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Thread: Mtn goat troll

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    Charterboat Operator kodiakcombo's Avatar
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    Default Mtn goat troll

    We trolled up a nice nanny, and a little king! On our way out to the trolling grounds we spotted 9 Mtn goats on a cliff only about 200ft up, then I spotted this gal 20ft from the shore, I swear she was digging clams.
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    That's impressive to me,.. Don't usually get dem billies out in one piece,.. cheers!

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    Member BRWHUNTER's Avatar
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    Kodiakcombo your goat hunts are always so interesting, that hunts the one I've been looking for for my father, Kings and Beach Goats. Awesome!

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    Member CGSwimmer25's Avatar
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    Both Goat hunts I've been on have been the most challenging of all the hunts I've been on in Alaska. Both were filled with the joy of being on top of mountains, the terror of almost falling off of those mountains, and the extreme sense of accomplishment of coming down with goat meat in my pack. Now I understand why the regulations changed so Goats could be hunted through March. I also understand how it's a plus for individuals to get additional meat during the winter months. The sad thing now though is as they come down low during the winter months they can be picked off from the beach! Man, I should probably bite my tongue, and I've always appreciated your posts Jeff, but I can't help but feel like this new regulation will open the flood gates for guys to take the easy way to harvesting such a challenging, regal mountain animal by means of a short cut. If ADF&G needs them harvested so bad maybe allowing the use of helicopters could be an avenue for them to consider. I do apologize sincerely for muddying up your thread but I just feel it's a shame that the animals that live on the very top of Kodiak's peaks can now be shot from the beach.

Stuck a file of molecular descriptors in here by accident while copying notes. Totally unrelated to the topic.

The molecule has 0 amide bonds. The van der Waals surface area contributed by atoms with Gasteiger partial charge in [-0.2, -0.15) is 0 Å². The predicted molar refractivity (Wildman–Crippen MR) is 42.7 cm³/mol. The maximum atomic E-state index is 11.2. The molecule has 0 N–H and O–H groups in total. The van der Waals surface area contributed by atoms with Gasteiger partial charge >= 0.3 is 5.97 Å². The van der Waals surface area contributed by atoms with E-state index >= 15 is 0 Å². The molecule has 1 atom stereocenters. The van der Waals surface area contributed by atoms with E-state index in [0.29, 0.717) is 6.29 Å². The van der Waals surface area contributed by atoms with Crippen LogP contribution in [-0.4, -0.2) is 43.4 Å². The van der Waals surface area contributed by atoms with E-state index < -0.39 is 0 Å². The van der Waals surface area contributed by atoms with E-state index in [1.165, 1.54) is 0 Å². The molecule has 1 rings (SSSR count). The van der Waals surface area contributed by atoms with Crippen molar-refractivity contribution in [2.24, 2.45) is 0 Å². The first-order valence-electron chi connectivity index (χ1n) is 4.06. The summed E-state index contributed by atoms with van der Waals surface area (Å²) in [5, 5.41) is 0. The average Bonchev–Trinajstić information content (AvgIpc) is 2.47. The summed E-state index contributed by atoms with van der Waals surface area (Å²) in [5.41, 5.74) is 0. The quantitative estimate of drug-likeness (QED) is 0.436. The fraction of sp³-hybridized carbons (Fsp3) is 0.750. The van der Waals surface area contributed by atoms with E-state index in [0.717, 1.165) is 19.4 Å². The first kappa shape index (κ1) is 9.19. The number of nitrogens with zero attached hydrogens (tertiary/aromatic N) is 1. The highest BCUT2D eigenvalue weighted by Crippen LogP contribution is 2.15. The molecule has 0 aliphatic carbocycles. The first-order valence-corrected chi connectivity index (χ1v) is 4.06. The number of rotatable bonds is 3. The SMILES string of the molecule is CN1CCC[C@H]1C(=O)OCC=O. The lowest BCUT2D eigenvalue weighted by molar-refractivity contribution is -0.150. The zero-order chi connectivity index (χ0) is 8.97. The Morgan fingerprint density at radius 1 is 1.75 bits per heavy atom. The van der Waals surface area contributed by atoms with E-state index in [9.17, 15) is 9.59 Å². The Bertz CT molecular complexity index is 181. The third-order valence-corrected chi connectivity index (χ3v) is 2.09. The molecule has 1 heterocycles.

5. #5

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    Quote Originally Posted by kodiakcombo View Post
    We trolled up a nice nanny, and a little king! On our way out to the trolling grounds we spotted 9 Mtn goats on a cliff only about 200ft up, then I spotted this gal 20ft from the shore, I swear she was digging clams.
    Awesome congrats Jeff!

  6. #6

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    Quote Originally Posted by CGSwimmer25 View Post
    Both Goat hunts I've been on have been the most challenging of all the hunts I've been on in Alaska. Both were filled with the joy of being on top of mountains, the terror of almost falling off of those mountains, and the extreme sense of accomplishment of coming down with goat meat in my pack. Now I understand why the regulations changed so Goats could be hunted through March. I also understand how it's a plus for individuals to get additional meat during the winter months. The sad thing now though is as they come down low during the winter months they can be picked off from the beach! Man, I should probably bite my tongue, and I've always appreciated your posts Jeff, but I can't help but feel like this new regulation will open the flood gates for guys to take the easy way to harvesting such a challenging, regal mountain animal by means of a short cut. If ADF&G needs them harvested so bad maybe allowing the use of helicopters could be an avenue for them to consider. I do apologize sincerely for muddying up your thread but I just feel it's a shame that the animals that live on the very top of Kodiak's peaks can now be shot from the beach.
    No disrespect meant but to suggest to open the flood gates to helicopter hunting for ANYTHING in the state of Alaska is simply a misguided statement and thought. :-)